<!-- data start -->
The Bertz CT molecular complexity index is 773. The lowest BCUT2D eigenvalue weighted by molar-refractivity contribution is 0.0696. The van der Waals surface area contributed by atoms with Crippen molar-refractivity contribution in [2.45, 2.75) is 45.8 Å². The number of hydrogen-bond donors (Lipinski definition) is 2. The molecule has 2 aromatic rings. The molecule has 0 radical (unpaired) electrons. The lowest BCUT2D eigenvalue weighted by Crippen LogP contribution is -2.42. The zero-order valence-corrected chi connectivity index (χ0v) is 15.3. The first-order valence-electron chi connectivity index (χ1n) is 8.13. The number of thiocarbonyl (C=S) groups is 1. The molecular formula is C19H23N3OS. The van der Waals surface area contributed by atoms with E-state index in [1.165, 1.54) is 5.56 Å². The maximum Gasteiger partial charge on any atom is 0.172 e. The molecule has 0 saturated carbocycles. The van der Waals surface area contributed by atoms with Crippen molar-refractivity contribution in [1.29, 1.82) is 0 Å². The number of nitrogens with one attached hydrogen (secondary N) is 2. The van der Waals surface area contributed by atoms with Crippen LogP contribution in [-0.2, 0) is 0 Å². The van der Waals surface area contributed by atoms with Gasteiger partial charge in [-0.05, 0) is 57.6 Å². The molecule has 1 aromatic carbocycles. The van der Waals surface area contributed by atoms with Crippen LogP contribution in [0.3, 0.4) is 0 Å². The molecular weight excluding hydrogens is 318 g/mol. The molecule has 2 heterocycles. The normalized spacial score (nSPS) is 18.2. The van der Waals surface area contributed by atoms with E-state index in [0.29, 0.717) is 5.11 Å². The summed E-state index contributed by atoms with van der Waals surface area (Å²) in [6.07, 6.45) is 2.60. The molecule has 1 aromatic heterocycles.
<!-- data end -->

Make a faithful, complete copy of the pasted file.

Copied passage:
The Bertz CT molecular complexity index is 773. The lowest BCUT2D eigenvalue weighted by molar-refractivity contribution is 0.0696. The van der Waals surface area contributed by atoms with Crippen molar-refractivity contribution in [2.45, 2.75) is 45.8 Å². The number of hydrogen-bond donors (Lipinski definition) is 2. The molecule has 2 aromatic rings. The molecule has 0 radical (unpaired) electrons. The lowest BCUT2D eigenvalue weighted by Crippen LogP contribution is -2.42. The zero-order valence-corrected chi connectivity index (χ0v) is 15.3. The first-order valence-electron chi connectivity index (χ1n) is 8.13. The number of thiocarbonyl (C=S) groups is 1. The molecular formula is C19H23N3OS. The van der Waals surface area contributed by atoms with E-state index in [1.165, 1.54) is 5.56 Å². The maximum Gasteiger partial charge on any atom is 0.172 e. The molecule has 0 saturated carbocycles. The van der Waals surface area contributed by atoms with Crippen molar-refractivity contribution in [1.29, 1.82) is 0 Å². The number of nitrogens with one attached hydrogen (secondary N) is 2. The van der Waals surface area contributed by atoms with Crippen LogP contribution in [-0.2, 0) is 0 Å². The van der Waals surface area contributed by atoms with Gasteiger partial charge in [-0.05, 0) is 57.6 Å². The molecule has 1 aromatic carbocycles. The van der Waals surface area contributed by atoms with Crippen LogP contribution in [0.3, 0.4) is 0 Å². The molecular weight excluding hydrogens is 318 g/mol. The molecule has 2 heterocycles. The normalized spacial score (nSPS) is 18.2. The van der Waals surface area contributed by atoms with E-state index in [0.29, 0.717) is 5.11 Å². The summed E-state index contributed by atoms with van der Waals surface area (Å²) in [6.07, 6.45) is 2.60. The molecule has 1 aromatic heterocycles.